Forensic Engineering Investigations and Changing Fire Patterns

Do Fire Patterns Change Over Time?

Published February 20, 2018
Stanley C. Stoll, M.Eng., P.E., CFEI, CVFI


Fire patterns are the identifiable shapes formed and left behind on the remnants of a fire and are essential to fire investigators when determining the origin and progression of a fire. Once the origin of a fire has been established, the cause of the fire can be evaluated. But, what if the fire patterns change with time?

There are many types of fire patterns such as charring, material loss, melting, and oxidation which can be used to define an area of origin. Oxidation, in fires, is caused by the heating of steel components. The iron within the steel oxidizes and changes color and appears as rust. Oxidation patterns can be very useful because they not only indicate areas of high heat, but can also indicate heat differentials. However, oxidation patterns can increase and change with time and exposure to moisture and oxygen. It is very useful to inspect fire scenes with oxidized steel soon after a fire has occurred.


For example, Knott recently inspected a combination RV and jeep fire in November of 2016, approximately ten days after the fire had occurred. Through fire pattern and fire progression analysis, Knott determined the fire started low on the rear driver’s side of the RV adjacent to the engine. Knott’s origin determination was largely dependent on the oxidation patterns soon after the fire as they were low to the ground and upwind of the more damaged passenger’s side. Within this origin, Knott identified a leaking transmission line that was dripping on the adjacent hot exhaust and it was this transmission fluid that caught fire.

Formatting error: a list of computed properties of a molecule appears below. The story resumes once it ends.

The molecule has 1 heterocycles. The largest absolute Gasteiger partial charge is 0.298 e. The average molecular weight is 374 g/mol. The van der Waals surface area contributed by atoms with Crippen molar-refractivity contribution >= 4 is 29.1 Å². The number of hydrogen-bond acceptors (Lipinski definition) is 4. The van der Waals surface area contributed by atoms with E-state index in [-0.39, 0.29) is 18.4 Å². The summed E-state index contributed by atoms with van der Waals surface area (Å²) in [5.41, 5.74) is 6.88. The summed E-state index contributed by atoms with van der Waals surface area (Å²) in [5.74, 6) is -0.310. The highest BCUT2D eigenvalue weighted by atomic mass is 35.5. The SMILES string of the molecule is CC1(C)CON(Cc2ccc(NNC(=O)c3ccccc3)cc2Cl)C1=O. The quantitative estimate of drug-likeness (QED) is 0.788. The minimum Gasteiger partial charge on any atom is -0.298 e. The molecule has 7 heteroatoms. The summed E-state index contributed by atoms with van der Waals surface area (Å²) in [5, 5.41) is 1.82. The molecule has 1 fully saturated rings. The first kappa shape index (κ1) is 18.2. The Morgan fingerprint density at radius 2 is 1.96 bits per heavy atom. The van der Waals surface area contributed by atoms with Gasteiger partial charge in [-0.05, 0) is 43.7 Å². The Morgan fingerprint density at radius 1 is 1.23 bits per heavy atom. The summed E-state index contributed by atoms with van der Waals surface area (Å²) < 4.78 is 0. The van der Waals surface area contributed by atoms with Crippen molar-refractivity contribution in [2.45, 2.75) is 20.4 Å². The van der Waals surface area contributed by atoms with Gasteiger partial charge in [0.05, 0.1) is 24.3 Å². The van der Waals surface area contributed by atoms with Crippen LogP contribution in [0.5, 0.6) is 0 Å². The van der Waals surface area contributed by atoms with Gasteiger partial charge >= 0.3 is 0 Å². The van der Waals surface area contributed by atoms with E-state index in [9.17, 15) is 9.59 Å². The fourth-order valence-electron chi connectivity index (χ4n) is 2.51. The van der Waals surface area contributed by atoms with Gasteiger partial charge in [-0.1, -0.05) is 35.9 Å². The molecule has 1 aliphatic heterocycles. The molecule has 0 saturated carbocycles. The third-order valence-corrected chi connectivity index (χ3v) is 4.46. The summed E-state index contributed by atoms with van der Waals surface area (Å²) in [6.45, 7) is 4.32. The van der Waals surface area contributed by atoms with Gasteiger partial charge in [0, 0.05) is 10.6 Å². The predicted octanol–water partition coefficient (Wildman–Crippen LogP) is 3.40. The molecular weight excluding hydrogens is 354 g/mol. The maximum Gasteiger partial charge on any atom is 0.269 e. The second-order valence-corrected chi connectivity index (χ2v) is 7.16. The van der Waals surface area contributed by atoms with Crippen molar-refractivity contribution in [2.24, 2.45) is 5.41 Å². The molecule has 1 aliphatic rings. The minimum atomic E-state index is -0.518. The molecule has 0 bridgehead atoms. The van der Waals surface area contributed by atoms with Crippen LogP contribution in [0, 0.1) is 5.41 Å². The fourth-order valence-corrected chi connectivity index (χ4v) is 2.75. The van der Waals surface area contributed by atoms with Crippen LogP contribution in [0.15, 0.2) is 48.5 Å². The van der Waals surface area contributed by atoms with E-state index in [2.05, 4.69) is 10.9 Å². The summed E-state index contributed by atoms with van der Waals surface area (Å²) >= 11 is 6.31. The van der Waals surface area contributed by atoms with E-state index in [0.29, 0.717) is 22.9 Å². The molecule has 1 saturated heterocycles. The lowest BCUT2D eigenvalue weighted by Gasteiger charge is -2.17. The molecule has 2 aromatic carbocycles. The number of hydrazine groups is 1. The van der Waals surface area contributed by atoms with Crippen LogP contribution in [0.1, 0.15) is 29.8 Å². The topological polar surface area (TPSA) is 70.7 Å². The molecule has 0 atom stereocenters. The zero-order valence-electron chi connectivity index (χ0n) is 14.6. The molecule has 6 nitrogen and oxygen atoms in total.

Minimal Oxidation – Nov. 2016
Substantially More Oxidation – Mar. 2017

In March of 2017 (approximately 4 months after the fire), multiple parties performed another inspection of the vehicle.  By this point, the oxidation throughout the underside of the vehicle was more pronounced.  Many of the other investigators determined the area of origin was near the electrical components in the right photograph above and not near the exhaust on the opposite side of the engine.  Knott then provided the additional photographs to those investigators, including the one on the left above from the initial 2016 inspection.  Once reviewing these photographs, all investigators updated their origin of the fire to match ours.  Thus, it was determined that the fire was indeed caused by the leaking transmission line and our client fully subrogated their claim.


In conclusion, inspection of fire scenes should be performed as soon as possible after a fire to minimize alterations of the fire patterns.  Reducing the time until the inspection, can greatly impact the accuracy of the overall investigation.  When a quick inspection is not possible, and time has progressed, consideration of the effects of environmental exposure on fire patterns must be considered.

About the Author

Stanley Stoll

Mr. Stoll runs the Western Colorado office and performs structural, building envelope, and fire investigations. During his tenure at Knott Laboratory, Mr. Stoll has investigated failures on over 450 structures and vehicles for damage due to construction defects, fires, vehicle impacts, soil movement, wind, plumbing/freeze losses, snow/ice, and hail.